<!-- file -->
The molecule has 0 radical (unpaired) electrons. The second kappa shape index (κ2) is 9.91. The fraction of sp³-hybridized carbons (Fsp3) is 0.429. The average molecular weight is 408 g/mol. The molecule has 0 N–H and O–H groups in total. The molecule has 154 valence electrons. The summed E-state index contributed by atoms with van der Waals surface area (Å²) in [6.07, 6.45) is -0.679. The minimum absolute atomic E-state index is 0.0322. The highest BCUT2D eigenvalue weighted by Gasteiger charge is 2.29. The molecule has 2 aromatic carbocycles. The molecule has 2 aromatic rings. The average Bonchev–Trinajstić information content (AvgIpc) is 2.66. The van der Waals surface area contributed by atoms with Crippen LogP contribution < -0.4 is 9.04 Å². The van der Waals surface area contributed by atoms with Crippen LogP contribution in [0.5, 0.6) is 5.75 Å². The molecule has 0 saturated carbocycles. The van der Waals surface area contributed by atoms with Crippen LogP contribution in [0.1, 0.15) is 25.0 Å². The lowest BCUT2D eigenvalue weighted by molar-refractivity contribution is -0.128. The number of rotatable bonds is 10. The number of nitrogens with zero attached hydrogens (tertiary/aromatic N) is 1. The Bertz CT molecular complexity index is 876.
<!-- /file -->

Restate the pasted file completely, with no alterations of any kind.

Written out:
The molecule has 0 radical (unpaired) electrons. The second kappa shape index (κ2) is 9.91. The fraction of sp³-hybridized carbons (Fsp3) is 0.429. The average molecular weight is 408 g/mol. The molecule has 0 N–H and O–H groups in total. The molecule has 154 valence electrons. The summed E-state index contributed by atoms with van der Waals surface area (Å²) in [6.07, 6.45) is -0.679. The minimum absolute atomic E-state index is 0.0322. The highest BCUT2D eigenvalue weighted by Gasteiger charge is 2.29. The molecule has 2 aromatic carbocycles. The molecule has 2 aromatic rings. The average Bonchev–Trinajstić information content (AvgIpc) is 2.66. The van der Waals surface area contributed by atoms with Crippen LogP contribution < -0.4 is 9.04 Å². The van der Waals surface area contributed by atoms with Crippen LogP contribution in [0.5, 0.6) is 5.75 Å². The molecule has 0 saturated carbocycles. The van der Waals surface area contributed by atoms with Crippen LogP contribution in [0.1, 0.15) is 25.0 Å². The lowest BCUT2D eigenvalue weighted by molar-refractivity contribution is -0.128. The number of rotatable bonds is 10. The number of nitrogens with zero attached hydrogens (tertiary/aromatic N) is 1. The Bertz CT molecular complexity index is 876.